You want heavy? Give After Forever a try. Heavy in concept, heavy in production and especially heavy in delivery, After Forever's third full length album may just be their best CD to date. The Dutch progressive metal act pull out all the stops for a complex, near masterpiece of musical theater that will leave you positively drained.
Invisible Circles tells the story of an abusive family as seen through the eyes of a teenage girl. Mercilessly teased at school for her inability to fit in and frequently derided by her parents as an unwanted child, "The Queen" slips into her imaginary world of videogames, books and television. She eventually grows up to become just like her parents, unbeknownst to the girl until she has a child of her own, hence the Invisible Circles tag. As depressing as the subject matter is, the music is bursting with energy and complexity. In fact, one really needs to hear the CD a few times before coming to grips with its deceptively simple songs.
After Forever's chief instrument has always been Floor Jansen's amazing classically trained voice and she does a wonderful job at conveying the girl's emotions. She can whisper and sigh with vulnerability or raise things to a fever pitch in her delivery of anger and frustration.
Guitarist and "growler" Sander Gommans once again complements Floor Jansen with his death metal vocals. I've never been the biggest fan of this style of singing, but I've always enjoyed how After Forever employ it. The death metal vocalizing becomes a necessary component to the story, especially when detailing the violent relationship of the parents.
As intense as the music becomes, the symphonic keyboards, the "After Forever Orchestra" and the "After Forever Choir" frequently enter to smooth things out. As you can imagine, this makes for an extremely lush and involving production, but at no point do I feel that the arrangements are too over the top.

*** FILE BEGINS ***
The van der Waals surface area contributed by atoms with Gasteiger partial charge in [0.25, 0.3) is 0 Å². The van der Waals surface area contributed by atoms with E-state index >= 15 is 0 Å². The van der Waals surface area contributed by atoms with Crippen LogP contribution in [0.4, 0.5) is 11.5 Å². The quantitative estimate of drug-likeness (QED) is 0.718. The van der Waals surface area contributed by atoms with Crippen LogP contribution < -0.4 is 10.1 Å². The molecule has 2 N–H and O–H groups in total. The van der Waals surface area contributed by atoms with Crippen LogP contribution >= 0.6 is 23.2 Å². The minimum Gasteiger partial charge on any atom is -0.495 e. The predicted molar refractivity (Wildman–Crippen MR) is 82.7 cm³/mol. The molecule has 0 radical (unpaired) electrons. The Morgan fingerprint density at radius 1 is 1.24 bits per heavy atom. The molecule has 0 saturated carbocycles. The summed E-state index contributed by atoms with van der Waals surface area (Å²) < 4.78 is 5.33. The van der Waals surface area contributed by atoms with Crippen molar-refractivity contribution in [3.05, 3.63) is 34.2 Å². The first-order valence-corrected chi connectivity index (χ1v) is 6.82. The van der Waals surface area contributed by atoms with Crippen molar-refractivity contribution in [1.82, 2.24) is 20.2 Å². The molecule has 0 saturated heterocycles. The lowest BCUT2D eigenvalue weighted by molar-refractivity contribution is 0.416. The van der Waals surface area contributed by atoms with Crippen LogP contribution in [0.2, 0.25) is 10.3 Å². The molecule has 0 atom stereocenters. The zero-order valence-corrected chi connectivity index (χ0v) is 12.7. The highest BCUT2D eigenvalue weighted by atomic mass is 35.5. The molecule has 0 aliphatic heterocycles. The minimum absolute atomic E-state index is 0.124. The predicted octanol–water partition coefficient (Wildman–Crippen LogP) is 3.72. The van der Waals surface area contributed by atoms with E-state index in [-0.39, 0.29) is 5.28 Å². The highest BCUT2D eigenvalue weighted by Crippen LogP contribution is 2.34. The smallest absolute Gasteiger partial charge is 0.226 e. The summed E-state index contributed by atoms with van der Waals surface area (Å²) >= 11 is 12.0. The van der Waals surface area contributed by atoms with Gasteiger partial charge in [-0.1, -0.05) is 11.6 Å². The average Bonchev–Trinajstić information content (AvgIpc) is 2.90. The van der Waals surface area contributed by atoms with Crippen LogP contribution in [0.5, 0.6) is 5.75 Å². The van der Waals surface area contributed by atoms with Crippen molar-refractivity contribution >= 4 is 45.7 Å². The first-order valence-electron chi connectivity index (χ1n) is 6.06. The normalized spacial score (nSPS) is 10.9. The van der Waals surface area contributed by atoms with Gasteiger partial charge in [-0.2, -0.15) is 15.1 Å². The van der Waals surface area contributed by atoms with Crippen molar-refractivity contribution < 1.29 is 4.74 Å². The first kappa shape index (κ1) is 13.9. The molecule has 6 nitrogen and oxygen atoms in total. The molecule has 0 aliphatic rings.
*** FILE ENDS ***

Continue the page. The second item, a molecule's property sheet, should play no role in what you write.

The only significant criticism I can level at the entire album involves the two instances of spoken dialogue. The most offensive example comes in "Between Love and Fire" because the song is literally paused to carry out an exchange between the mother and father. Unfortunately, the intrusive dialogue calls even more attention to itself because it is delivered so poorly. "Blind Pain" also has some (vulgar) dialogue but at least it arrives after the song proper has played itself out. As the plot concerns itself almost exclusively with the internal world of the protagonist, the dialogue between the parents is completely unnecessary and unintentionally humorous.
Everything else about Invisible Circles is just about perfect. The booklet contains excerpts from the girl's diary, a nice touch, making it easy to follow the storyline and once again illuminating the pointlessness of the spoken passages. But do not let that dissuade you from hearing what is perhaps the best progressive metal album of the year. After Forever just keep getting better and better and I am sure that Invisible Circles will stand as one of their stellar achievements.
- Childhood in Minor (1:21)
- Beautiful Emptiness (5:25)
- Between Love and Fire (4:57)
- Sins of Idealism (5:21)
- Eccentric (4:11)
- Digital Deceit (5:38)
- Through Square Eyes (6:23)
- Blind Pain (6:47)
- Two Sides (4:34)
- Victim of Choices (3:22)
- Reflections (5:11)
- Life's Vortex (5:53)
Total Time 59:04